Do you use a wireless keyboard or mouse? If yes, you may be in danger of leaking out secret information or being attacked.
A recently discovered vulnerability, titled MouseJack, has been making the news. This set of vulnerabilities affects all non-Bluetooth wireless mice and keyboard and allows an attacker to type in commands from up to 100 feet away using a $15 dongle. An attacker can use this dongle to remotely press mouse buttons, type in code and commands and possible control a machine.
This vulnerability, coupled with the one discovered previously, where attackers could read all keystrokes on your wireless keyboard, makes it a potent tool in the hands of the wrong person.
KeySweeper, a ‘USB wall charger’ that can eavesdrop on almost any wireless Microsoft keyboard, was built by a security researcher and he posted the instructions to build one online. The device costs about $10 to make.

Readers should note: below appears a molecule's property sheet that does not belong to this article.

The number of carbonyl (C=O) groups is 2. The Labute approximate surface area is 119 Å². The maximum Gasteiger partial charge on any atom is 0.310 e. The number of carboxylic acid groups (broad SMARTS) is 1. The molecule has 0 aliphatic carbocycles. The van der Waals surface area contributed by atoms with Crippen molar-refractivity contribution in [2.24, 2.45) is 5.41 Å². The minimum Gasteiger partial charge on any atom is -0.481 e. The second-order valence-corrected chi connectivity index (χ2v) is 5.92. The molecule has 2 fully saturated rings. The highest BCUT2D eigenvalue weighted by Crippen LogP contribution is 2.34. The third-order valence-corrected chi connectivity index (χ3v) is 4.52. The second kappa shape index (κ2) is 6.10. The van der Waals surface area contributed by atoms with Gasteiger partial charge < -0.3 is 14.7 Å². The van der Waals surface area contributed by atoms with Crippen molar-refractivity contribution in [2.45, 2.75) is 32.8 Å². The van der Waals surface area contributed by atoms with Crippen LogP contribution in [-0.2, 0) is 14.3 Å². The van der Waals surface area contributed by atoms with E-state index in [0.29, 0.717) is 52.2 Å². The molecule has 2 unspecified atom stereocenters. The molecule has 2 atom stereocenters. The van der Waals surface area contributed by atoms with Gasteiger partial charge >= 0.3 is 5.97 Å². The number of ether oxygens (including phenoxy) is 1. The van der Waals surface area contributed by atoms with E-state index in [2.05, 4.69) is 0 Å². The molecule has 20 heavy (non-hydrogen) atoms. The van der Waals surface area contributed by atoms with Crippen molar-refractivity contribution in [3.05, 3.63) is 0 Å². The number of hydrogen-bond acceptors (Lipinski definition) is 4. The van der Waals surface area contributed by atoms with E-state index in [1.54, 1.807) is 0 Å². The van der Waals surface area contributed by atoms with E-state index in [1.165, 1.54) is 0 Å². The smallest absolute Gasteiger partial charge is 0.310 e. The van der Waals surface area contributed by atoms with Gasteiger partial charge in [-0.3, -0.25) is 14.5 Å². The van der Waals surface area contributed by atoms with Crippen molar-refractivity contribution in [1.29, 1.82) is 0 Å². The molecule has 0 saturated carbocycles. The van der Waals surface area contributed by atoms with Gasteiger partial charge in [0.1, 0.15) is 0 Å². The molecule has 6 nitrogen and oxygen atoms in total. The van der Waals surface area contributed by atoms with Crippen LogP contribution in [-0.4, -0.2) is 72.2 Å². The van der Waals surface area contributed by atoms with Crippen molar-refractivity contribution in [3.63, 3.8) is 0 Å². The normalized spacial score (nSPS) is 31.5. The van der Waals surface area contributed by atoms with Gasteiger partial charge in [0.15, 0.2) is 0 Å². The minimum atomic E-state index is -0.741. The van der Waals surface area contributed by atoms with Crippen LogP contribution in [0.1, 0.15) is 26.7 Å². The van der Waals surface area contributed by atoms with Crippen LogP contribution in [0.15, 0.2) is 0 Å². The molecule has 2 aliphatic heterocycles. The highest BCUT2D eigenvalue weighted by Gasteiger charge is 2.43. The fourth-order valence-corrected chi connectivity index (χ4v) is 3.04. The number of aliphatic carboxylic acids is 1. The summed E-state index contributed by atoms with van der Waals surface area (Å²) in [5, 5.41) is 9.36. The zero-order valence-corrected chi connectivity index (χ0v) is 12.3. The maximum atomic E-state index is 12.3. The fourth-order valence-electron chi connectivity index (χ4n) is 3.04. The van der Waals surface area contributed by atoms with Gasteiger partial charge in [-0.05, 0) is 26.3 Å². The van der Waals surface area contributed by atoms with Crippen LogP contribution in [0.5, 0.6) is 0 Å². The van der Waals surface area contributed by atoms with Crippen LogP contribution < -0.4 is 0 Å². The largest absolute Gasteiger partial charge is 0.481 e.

It can passively sniff, log and report back all keystrokes and could be used to record passwords, bank details or capture confidential documents as they are being typed.
Wireless mice and keyboard from other brands have been vulnerable in the past as well.
Ensuring physical access to your facilities is limited is one step you can take to protect yourself. Using non-wireless mice and keyboard is an obvious security precaution. However, responding to threats in such a piecemeal manner exposes us to other significant threats. Having a proper security plan in place is essential.